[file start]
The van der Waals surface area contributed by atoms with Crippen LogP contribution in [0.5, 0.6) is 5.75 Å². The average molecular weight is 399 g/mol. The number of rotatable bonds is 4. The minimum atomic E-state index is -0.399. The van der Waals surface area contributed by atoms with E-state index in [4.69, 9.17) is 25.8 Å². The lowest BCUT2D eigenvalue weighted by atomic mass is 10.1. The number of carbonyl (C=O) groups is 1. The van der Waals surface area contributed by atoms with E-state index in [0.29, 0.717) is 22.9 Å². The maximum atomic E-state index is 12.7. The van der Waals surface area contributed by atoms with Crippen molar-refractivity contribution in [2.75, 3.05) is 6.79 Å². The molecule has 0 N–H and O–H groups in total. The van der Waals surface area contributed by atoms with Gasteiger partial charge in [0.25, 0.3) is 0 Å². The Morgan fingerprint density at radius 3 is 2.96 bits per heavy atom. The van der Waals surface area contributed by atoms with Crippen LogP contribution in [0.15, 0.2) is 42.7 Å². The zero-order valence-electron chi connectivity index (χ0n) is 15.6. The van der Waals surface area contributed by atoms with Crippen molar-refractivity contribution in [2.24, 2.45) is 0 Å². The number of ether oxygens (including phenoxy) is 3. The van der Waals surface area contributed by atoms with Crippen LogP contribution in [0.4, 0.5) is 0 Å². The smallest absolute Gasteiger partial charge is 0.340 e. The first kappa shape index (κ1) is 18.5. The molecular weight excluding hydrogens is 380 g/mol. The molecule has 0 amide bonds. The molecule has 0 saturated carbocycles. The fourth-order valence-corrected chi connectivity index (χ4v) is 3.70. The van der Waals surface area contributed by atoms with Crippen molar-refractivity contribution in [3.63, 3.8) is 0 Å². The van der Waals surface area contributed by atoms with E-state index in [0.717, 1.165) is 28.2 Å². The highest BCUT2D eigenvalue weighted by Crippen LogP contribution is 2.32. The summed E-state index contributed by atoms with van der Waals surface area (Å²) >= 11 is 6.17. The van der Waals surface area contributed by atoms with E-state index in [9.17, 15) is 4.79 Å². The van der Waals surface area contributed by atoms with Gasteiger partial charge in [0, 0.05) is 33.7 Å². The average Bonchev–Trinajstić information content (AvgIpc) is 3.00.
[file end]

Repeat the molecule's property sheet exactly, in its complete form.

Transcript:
The van der Waals surface area contributed by atoms with Crippen LogP contribution in [0.5, 0.6) is 5.75 Å². The average molecular weight is 399 g/mol. The number of rotatable bonds is 4. The minimum atomic E-state index is -0.399. The van der Waals surface area contributed by atoms with E-state index in [4.69, 9.17) is 25.8 Å². The lowest BCUT2D eigenvalue weighted by atomic mass is 10.1. The number of carbonyl (C=O) groups is 1. The van der Waals surface area contributed by atoms with E-state index in [0.29, 0.717) is 22.9 Å². The maximum atomic E-state index is 12.7. The van der Waals surface area contributed by atoms with Crippen molar-refractivity contribution in [2.75, 3.05) is 6.79 Å². The molecule has 0 N–H and O–H groups in total. The van der Waals surface area contributed by atoms with Gasteiger partial charge in [0.25, 0.3) is 0 Å². The Morgan fingerprint density at radius 3 is 2.96 bits per heavy atom. The van der Waals surface area contributed by atoms with Crippen LogP contribution in [0.15, 0.2) is 42.7 Å². The zero-order valence-electron chi connectivity index (χ0n) is 15.6. The van der Waals surface area contributed by atoms with Crippen molar-refractivity contribution in [2.24, 2.45) is 0 Å². The number of ether oxygens (including phenoxy) is 3. The van der Waals surface area contributed by atoms with Crippen LogP contribution in [0.4, 0.5) is 0 Å². The smallest absolute Gasteiger partial charge is 0.340 e. The first kappa shape index (κ1) is 18.5. The molecular weight excluding hydrogens is 380 g/mol. The molecule has 0 amide bonds. The molecule has 0 saturated carbocycles. The fourth-order valence-corrected chi connectivity index (χ4v) is 3.70. The van der Waals surface area contributed by atoms with Crippen molar-refractivity contribution in [3.63, 3.8) is 0 Å². The van der Waals surface area contributed by atoms with E-state index in [0.717, 1.165) is 28.2 Å². The highest BCUT2D eigenvalue weighted by Crippen LogP contribution is 2.32. The summed E-state index contributed by atoms with van der Waals surface area (Å²) >= 11 is 6.17. The van der Waals surface area contributed by atoms with E-state index in [9.17, 15) is 4.79 Å². The van der Waals surface area contributed by atoms with Gasteiger partial charge in [0, 0.05) is 33.7 Å². The average Bonchev–Trinajstić information content (AvgIpc) is 3.00.